Many people often ask me why I am so passionate about seeing an end to extreme poverty. The answer is quite complex but the bones of it is that I have been brought up believing that everyone in the world is equal. Regardless of where you are from or your religious background, we should all be entitled to the basics in life. To me, the basics are clean drinking water, food, basic healthcare and access to education – I like to call them “the four essentials”. While the number of children that die before their fifth birthday has halved since 1990 to 17,000 a day, many of these children are still dying from preventable diseases. I can’t just sit around and not do something about it.
So I decided to step up and take action by undertaking awareness raising campaigns to draw attention to the issue. In 2012, I cycled across Australia and in 2013, I spent 5 months walking from Perth to Sydney bouncing an Aussie Rules football. During these trips, I spoke to school children and Members of Parliament, educating them on how far we have come in alleviating extreme poverty and how we can all do our little bit to make the world a fairer place for all.
In June 2016, I will start my biggest campaign yet and hopefully my biggest adventure. I will walk across Africa and in doing so, continue to raise awareness for global poverty. The walk has several aims:
- I will take you all on the journey with me through a series of videos and blogs to share my experiences and highlight some of the causes of poverty and how these are being overcome through community driven, sustainable projects.
- I will also be doing the walk living under the poverty line of $1.25 a day to put myself in their shoes for the two and a half months to highlight how difficult it is to survive on so little.
- I will be raising $15,000 for each of my four Charity Partners to support the fantastic work that they do throughout Africa.
- And most importantly, I am encouraging people to take the pledge to give 1% of their income to one of our four Charity Partners – Oxfam, The Fred Hollows Foundation, CARE and Caritas Australia – who are doing a fantastic job in bringing hope to the world’s poor.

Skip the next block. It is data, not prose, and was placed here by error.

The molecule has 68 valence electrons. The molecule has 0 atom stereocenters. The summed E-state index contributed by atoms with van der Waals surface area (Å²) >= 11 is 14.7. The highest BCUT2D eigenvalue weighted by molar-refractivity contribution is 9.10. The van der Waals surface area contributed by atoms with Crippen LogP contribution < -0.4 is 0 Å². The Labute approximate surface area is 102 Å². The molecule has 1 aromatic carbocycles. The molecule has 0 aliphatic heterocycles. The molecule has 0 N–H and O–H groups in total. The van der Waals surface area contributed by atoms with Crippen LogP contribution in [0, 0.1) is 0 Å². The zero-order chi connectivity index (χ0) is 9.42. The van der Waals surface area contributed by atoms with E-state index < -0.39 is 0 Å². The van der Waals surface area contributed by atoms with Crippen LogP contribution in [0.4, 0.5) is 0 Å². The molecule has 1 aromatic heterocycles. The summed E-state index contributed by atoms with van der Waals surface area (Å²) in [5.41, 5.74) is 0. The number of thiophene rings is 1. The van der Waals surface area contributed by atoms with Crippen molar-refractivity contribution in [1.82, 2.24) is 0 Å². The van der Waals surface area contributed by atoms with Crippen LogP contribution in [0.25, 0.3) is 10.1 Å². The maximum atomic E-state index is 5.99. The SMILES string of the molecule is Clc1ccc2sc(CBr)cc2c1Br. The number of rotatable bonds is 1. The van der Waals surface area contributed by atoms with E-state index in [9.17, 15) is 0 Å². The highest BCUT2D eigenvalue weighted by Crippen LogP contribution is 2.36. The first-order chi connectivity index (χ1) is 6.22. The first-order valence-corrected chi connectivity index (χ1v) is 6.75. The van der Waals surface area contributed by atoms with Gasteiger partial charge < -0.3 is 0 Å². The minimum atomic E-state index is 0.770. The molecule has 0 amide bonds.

Why is the pledge important?
The current global economic situation illustrates why more work needs to be done to do our fair share. In the next 12 months, the richest 1% of people in the world will own 99% of the global wealth. These gloomy statistics often make me think how much do we need to have before we realise it’s time to help someone who has nothing? We regularly hear the Australian Government argue that we need to increase our standard of living despite the fact that in 2014, Australians as a median were the wealthiest in the world (and still are!). Furthermore, our Government has made significant cuts to foreign aid over the last few years and ironically we are the third largest recipient of our own foreign aid.
To put things in perspective, recently the United Kingdom reached a foreign aid budget of 0.7% of Gross National Income (GNI) whilst Australia is severely lagging behind, dropping to just 0.22% in the next few years. Moreover, if you consider the proportional size of the two economies, it should be the other way around. I don’t mean to condemn Australia and it is unrealistic to expect the country to be a front runner in the fight against extreme poverty, but these are the facts and there is no excuse for not doing our fair share. We should be helping out our less prosperous neighbours who often, through no fault of their own, are born into these appalling conditions.
These are just some of the issues that I will be covering in my blogs and speeches over the next 12 months. I will write regular blogs and some of them will challenge you to think long and hard about yourself and what you stand for as a human being. So please, follow my journey and start to think about how you too can help to make the world a better place.